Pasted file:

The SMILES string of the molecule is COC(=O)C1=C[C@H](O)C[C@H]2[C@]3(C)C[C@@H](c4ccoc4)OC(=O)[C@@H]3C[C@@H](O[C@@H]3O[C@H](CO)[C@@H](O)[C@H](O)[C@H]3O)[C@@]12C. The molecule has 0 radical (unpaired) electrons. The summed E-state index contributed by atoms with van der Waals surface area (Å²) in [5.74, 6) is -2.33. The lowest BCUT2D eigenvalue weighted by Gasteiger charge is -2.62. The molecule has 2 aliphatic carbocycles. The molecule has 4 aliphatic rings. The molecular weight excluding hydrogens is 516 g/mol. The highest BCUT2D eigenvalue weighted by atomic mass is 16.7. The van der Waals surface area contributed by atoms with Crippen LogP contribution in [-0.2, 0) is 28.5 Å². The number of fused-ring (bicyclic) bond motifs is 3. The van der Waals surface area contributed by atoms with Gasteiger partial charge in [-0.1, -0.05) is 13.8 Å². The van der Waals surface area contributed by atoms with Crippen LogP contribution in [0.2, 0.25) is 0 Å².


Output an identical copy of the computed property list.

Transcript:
The SMILES string of the molecule is COC(=O)C1=C[C@H](O)C[C@H]2[C@]3(C)C[C@@H](c4ccoc4)OC(=O)[C@@H]3C[C@@H](O[C@@H]3O[C@H](CO)[C@@H](O)[C@H](O)[C@H]3O)[C@@]12C. The molecule has 0 radical (unpaired) electrons. The summed E-state index contributed by atoms with van der Waals surface area (Å²) in [5.74, 6) is -2.33. The lowest BCUT2D eigenvalue weighted by Gasteiger charge is -2.62. The molecule has 2 aliphatic carbocycles. The molecule has 4 aliphatic rings. The molecular weight excluding hydrogens is 516 g/mol. The highest BCUT2D eigenvalue weighted by atomic mass is 16.7. The van der Waals surface area contributed by atoms with Crippen LogP contribution in [-0.2, 0) is 28.5 Å². The number of fused-ring (bicyclic) bond motifs is 3. The van der Waals surface area contributed by atoms with Gasteiger partial charge in [-0.1, -0.05) is 13.8 Å². The van der Waals surface area contributed by atoms with Crippen LogP contribution in [0.2, 0.25) is 0 Å².